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Co op vs Condo NYC

What’s the difference between a coop and a condo here in NYC? Understanding the difference between coops and condos in NYC is something every home buyer must know.

It’s almost as important as knowing that you can save money on your purchase with a broker commission rebate.

In this Hauseit article, we explain everything you need to know about the difference between condos and coops in New York City.

What’s the difference between a coop and a condo here in NYC? Understanding the difference between coops and condos in NYC is something every home buyer must know.

It’s almost as important as knowing that you can save money on your purchase with a broker commission rebate.

In this Hauseit article, we explain everything you need to know about the difference between condos and coops in New York City.

What is the difference between a condo and a co op in NYC?

1. Coop Ownership is Not a Form of Real Property Ownership

NYC home buyers who purchase a coop apartment are not in fact purchasing real property. Rather, co op owners actually purchase shares / stock in a privately held corporation which runs the co op. Owners of co ops do not have a physical deed to their unit because it is not considered real property in terms of an ownership interest. In turn, co op owners receive a Proprietary Lease for their unit in the co op building, entitling them to reside in the unit. The number of shares you own in a co op is determined by a range of factors including square footage, frontage, number of rooms in the unit, outdoor space as well as the floor of your unit.

Owners of condos, on the other hand, are considered owners of real property and have an actual deed for their unit as well as the proportional share of the building’s common areas. A condo’s form of ownership is no different than what one would expect when purchasing a traditional home or property in the rest of the country. Owning a condo is also considered a “fee simple” or “freehold” form of real property ownership.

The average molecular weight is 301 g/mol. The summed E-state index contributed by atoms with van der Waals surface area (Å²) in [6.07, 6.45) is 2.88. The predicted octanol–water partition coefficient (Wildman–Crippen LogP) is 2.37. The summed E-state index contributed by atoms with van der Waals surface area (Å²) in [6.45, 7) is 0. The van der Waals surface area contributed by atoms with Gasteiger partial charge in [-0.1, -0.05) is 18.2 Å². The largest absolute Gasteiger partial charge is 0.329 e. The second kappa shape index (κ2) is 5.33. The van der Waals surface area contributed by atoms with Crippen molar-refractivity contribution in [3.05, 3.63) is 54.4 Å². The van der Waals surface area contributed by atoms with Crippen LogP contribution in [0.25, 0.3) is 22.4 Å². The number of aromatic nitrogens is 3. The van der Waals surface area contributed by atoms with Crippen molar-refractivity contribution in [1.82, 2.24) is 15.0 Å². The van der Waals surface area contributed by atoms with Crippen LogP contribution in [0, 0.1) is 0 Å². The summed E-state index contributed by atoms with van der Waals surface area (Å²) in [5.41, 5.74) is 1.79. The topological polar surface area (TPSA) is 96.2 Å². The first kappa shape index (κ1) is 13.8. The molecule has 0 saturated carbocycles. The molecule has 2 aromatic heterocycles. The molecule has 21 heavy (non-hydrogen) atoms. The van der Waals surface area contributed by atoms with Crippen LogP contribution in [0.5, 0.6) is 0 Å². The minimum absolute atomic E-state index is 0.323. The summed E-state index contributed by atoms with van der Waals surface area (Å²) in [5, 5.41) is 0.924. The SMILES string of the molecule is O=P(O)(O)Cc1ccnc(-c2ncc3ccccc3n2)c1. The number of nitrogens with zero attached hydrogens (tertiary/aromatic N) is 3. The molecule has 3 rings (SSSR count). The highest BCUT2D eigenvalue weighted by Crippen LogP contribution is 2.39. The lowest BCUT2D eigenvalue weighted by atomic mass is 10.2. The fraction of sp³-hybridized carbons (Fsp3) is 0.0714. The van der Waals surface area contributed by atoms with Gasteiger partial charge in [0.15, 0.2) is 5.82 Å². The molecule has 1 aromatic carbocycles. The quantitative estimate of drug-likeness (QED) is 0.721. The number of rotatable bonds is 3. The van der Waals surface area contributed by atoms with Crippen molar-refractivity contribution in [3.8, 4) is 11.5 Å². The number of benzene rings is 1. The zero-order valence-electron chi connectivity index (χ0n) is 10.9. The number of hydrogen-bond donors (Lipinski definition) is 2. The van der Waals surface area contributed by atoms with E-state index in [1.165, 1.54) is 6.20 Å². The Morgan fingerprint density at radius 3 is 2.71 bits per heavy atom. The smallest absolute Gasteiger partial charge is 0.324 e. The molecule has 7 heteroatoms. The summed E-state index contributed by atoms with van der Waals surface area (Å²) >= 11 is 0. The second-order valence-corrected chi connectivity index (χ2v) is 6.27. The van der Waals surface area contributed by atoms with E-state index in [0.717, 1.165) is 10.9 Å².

2. There are Significantly More Coops than Condos in NYC

At present, a home buyer in NYC can expect to find inventory which is roughly 75% co op and 25% condo. Co ops historically accounted for 80-90% of NYC’s condo supply during the 1970s and 1980s rental conversion boom, however because the vast majority of new construction today is sold as a condo, the number of condos as a percentage of the available NYC housing supply has been increasing.

Keep in mind, however, that each neighborhood of NYC has a slightly different inventory breakdown between condos and co ops. The Upper East Side, West Village, Upper West Side and Gramercy Park, for example, have a larger percentage of co-ops whereas neighborhoods such as Battery Park and FiDi have a larger percentage of condo units. Most co ops in NYC are pre-war buildings. Buyers of co ops tend to prefer the older and more historic features of the buildings as well as the old-world character they exude.

Compare a co-op vs condo in NYC when you are buying an apartment in New York City

3. Condos in NYC are Much More Expensive than Coops

NYC condos carry a 10-40% premium over the cost of a comparable co op in the same neighborhood. Furthermore, NYC condos have much higher closing costs for buyers than with co ops. Buyers of a condo in NYC can expect to pay roughly 2% more in closing costs because condos require both Title Insurance and payment of the Mortgage Recording Tax. When selling, however, co op owners pay 1-2% more in closing costs than what a comparable NYC condo seller would pay.


PRO TIP: SAVE 1% ON YOUR NYC HOME PURCHASE BY REQUESTING A NYC BROKER COMMISSION REBATE

Since you are paying for the buyer’s agent commission anyway through a higher sale price, you might as well save some money by having a buyer’s agent who also shares some of the commission with you. Note that sellers usually agree to pay the full 6% commission to the listing agent even if the buyer is unrepresented!